June 15, 2019
June 15, 2019
October 19, 2019
Almost twenty years ago, in an undergraduate-level Introduction to Biomedical Engineering elective, a group project was created which allowed an opportunity for students to delve deeply into an area of interest that was not covered in the class material. A second objective was to provide a forum for the students to hone their presentation and group interaction skills. The project integrated a high school outreach presentation and required the students to participate in problem-based learning, hands-on activities and challenged undergraduates to present highly technical material to an audience with little technical knowledge. Within a year, this project expanded to be included in a required junior level chemical engineering course. Over the years, the project has expanded to include presentations to K-12 students, while allowing undergraduate chemical engineering students to serve as role models while they provide demonstrations, hands-on activities and teach fundamental STEM concepts. The undergraduate students are still required to determine the efficacy of their presentation, which has allowed them to practice their statistics skills. In addition, chemical engineering students are required to practice their presentation with their instructor, during which a wide variety of misconceptions have been uncovered. With the new changes to the ABET student outcomes to include ‘an ability to communicate effectively with a range of audiences’, this project provides this opportunity to our students. Fast forward almost twenty years – this project has impacted almost one-thousand undergraduate chemical engineering students and over 10,000 K-12 students. As this is a ‘work in progress’ it is anticipated that audience members will be able to provide insight as to which features of this project can be transferable to their programs.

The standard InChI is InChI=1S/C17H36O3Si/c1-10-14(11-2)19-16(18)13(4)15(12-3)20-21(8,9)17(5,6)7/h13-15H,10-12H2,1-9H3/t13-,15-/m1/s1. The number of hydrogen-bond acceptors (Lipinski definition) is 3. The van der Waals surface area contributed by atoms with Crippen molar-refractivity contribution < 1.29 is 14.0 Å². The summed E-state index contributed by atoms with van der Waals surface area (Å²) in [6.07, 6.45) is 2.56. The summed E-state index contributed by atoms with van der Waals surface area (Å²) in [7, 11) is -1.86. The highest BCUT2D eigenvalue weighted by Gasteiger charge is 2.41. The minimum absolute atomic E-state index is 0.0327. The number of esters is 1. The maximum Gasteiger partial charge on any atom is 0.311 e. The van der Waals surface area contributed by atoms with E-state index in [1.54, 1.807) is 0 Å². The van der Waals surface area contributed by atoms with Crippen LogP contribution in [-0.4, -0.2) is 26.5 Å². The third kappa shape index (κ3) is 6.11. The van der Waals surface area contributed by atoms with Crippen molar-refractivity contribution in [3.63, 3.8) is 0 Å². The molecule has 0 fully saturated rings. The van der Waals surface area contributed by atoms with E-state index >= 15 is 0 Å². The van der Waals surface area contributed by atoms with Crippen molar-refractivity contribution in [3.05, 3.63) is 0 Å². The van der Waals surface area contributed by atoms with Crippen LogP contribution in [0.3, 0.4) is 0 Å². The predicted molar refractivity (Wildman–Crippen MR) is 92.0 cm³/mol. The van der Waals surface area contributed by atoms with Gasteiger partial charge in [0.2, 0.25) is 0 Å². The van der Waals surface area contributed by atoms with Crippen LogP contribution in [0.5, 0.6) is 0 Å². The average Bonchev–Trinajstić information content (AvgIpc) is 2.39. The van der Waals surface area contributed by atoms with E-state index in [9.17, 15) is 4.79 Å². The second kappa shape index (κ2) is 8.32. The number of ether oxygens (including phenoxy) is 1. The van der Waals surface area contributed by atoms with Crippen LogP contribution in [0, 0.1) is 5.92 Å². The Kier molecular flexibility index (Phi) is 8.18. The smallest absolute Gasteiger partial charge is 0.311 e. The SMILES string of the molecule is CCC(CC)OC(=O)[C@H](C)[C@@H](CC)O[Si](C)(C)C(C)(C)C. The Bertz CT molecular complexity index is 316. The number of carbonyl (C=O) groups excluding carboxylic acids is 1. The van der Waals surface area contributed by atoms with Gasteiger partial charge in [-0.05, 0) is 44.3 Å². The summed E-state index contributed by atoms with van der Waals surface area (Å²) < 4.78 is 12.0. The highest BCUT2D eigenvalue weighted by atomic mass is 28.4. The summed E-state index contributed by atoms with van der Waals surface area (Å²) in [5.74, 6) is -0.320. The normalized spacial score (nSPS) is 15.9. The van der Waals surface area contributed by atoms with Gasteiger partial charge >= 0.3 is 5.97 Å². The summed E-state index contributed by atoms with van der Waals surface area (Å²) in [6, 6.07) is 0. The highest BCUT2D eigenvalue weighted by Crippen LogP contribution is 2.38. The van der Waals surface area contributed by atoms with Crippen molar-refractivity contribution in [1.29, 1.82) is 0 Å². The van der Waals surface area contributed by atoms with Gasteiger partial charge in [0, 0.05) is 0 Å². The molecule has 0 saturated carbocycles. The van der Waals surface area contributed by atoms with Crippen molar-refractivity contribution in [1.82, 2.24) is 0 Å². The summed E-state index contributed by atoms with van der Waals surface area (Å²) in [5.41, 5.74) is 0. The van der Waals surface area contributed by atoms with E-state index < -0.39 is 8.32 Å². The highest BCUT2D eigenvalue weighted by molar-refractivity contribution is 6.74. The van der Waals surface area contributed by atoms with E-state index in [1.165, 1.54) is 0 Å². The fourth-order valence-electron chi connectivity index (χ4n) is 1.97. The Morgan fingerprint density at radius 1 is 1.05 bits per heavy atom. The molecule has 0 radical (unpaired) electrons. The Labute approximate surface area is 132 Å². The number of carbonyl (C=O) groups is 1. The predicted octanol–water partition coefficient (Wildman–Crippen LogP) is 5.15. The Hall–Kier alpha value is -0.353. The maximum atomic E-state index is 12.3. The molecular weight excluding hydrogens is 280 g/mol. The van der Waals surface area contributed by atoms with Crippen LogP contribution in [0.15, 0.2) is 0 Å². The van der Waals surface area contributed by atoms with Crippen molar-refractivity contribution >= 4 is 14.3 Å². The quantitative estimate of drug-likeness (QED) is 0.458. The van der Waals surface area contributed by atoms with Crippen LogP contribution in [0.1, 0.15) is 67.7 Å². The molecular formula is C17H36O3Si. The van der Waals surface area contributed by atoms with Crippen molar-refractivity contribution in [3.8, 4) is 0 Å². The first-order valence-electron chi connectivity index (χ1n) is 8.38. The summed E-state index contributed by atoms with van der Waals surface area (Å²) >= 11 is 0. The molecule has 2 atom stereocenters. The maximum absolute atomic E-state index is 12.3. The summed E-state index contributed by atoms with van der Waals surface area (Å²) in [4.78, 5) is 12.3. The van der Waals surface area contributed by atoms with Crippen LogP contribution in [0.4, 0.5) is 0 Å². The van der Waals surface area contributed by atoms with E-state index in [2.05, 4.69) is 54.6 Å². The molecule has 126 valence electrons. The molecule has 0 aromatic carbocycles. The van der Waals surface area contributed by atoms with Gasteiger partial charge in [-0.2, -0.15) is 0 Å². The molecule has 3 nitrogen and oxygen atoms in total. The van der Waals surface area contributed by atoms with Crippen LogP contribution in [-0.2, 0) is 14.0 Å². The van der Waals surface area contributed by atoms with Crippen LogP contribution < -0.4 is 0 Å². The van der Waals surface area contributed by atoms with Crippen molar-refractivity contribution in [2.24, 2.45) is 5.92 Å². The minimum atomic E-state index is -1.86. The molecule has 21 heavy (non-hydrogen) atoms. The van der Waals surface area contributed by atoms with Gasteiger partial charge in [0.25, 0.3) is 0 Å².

Bayles, T. M. (2019, June), Work in Progress: Twenty Year Evolution of an Outreach Program Paper presented at 2019 ASEE Annual Conference & Exposition , Tampa, Florida. 10.18260/1-2--33658
ASEE holds the copyright on this document. It may be read by the public free of charge. Authors may archive their work on personal websites or in institutional repositories with the following citation: © 2019 American Society for Engineering Education. Other scholars may excerpt or quote from these materials with the same citation. When excerpting or quoting from Conference Proceedings, authors should, in addition to noting the ASEE copyright, list all the original authors and their institutions and name the host city of the conference. - Last updated April 1, 2015